- I did the walk on the weekend at midday. There weren’t that many people there. Was it because of the snow, or is it just a lesser known place to walk? I’m not sure. I have read that the nearby Swinsty and Fewston reservoirs are the more crowded ones.
Thruscross reservoir is owned by Yorkshire water, and they have a few others nearby which you can also walk around. The Fewston Reservoir and the Swinsty Reservoir, are bit further south in Nidderdale. These ones are a bit busier, and less rugged.
A guide to the circular walk around the Thruscross Reservoir
I chose to walk around the Thruscross Reservoir clockwise, so I will describe it as such.
From the car park, directly opposite the entrance, is the entry to the woods. I started out very excited on this walk. As I entered the woods, there was a real fairytale winter wonderland vibe. I was certain this would be a great day.
For the next while, the walk is mostly under woods, alongside the reservoir. I can’t say what the terrain is like here, because it was covered in snow. What I can say though, is it undulates a lot. There are a couple of bridges and some steps thrown in for good measure.
Nearing the end of this section, the reservoir was a bit frozen. It was quite beautiful….Probably not ice skating worthy though.
Walk around the pinnacle
The reservoir has a sort of pinnacle. To walk around it, it looks like there is a stone wall (everything was covered in snow), then a short bit of walking next to a road.
Once over the next bridge, the trail takes you back. I couldn’t see a trail, but I could see some footsteps so I followed them.
This would become the theme for today. Follow the footsteps.
After a bit of ankle deep snow walking I found the trail, which takes you a bit higher up from the Thruscross Reservoir. You will be briefly out of the woods, before entering again.
Walk out of the woods and across the field
You will want to exit the woods at some point. Right now, the woodland trail is closed at the point where you need to leave, which makes it easy. Sometime navigating through woods can be tricky, as everything looks the same.
Once out of the woods, continue up the hill, and you should now be in what I think is a field*
*Don’t quote me on that.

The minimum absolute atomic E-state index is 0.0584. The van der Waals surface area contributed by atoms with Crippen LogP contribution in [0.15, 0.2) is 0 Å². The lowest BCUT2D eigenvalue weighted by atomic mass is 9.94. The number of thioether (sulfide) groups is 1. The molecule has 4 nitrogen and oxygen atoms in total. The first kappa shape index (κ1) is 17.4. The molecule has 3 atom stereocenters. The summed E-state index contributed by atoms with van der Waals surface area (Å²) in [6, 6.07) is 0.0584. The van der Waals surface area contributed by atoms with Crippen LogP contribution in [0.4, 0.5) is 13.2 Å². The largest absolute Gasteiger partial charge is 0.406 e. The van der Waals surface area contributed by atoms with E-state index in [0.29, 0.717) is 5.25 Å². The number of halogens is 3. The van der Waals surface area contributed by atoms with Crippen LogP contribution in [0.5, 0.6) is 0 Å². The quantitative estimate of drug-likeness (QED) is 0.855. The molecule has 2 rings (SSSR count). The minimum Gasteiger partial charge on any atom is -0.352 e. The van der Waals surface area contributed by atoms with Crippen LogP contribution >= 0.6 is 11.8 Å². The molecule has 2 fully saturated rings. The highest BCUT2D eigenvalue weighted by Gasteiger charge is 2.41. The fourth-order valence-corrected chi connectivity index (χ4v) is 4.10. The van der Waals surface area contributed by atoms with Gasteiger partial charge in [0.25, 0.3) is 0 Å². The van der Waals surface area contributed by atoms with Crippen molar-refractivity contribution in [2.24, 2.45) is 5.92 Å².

Once I got into this ‘field’, it was an attack on my senses. Up the hill and out of the shelter of the woods, I was sweating, my fingers were cold, and I was blinded. I didn’t think to bring sunglasses with me whilst I spent the winter in Yorkshire.
This section was my first inkling that today would be tough. Although, at first I was filled with joy. Snow walking. Novel.
The thing is, this field is on a slant, and it became increasingly difficult trying to navigate through ankle deep snow on a slant. There were a few slips, and splits.
Further along, where tufts of grass were poking through, I found myself doing a sort of hop scotch across them.
The dogs ahead of me looked to be having fun. At the stone wall, rather than taking the steps, one of the dogs leapt right over the wall. I didn’t know dogs could jump that high.
There is a fence along here with a locked gate. I didn’t navigate across all of that, to not get passed it. As I was about to climb over, I noticed a stile crossing to the left.
The snow hill
As I approached a lovely looking viewpoint bench, a fell runner came bounding past, and disappeared quite suddenly.
Once I reached the bench and looked down at where he had gone, my first thought was, no.
No way am I getting down that. I paced a little back and forth trying to figure out another way. There might have been one. But the snow was hiding everything. So I slowly tried to inch my way down.
One step would take me into knee deep snow, another would cause a mini avalanche slip.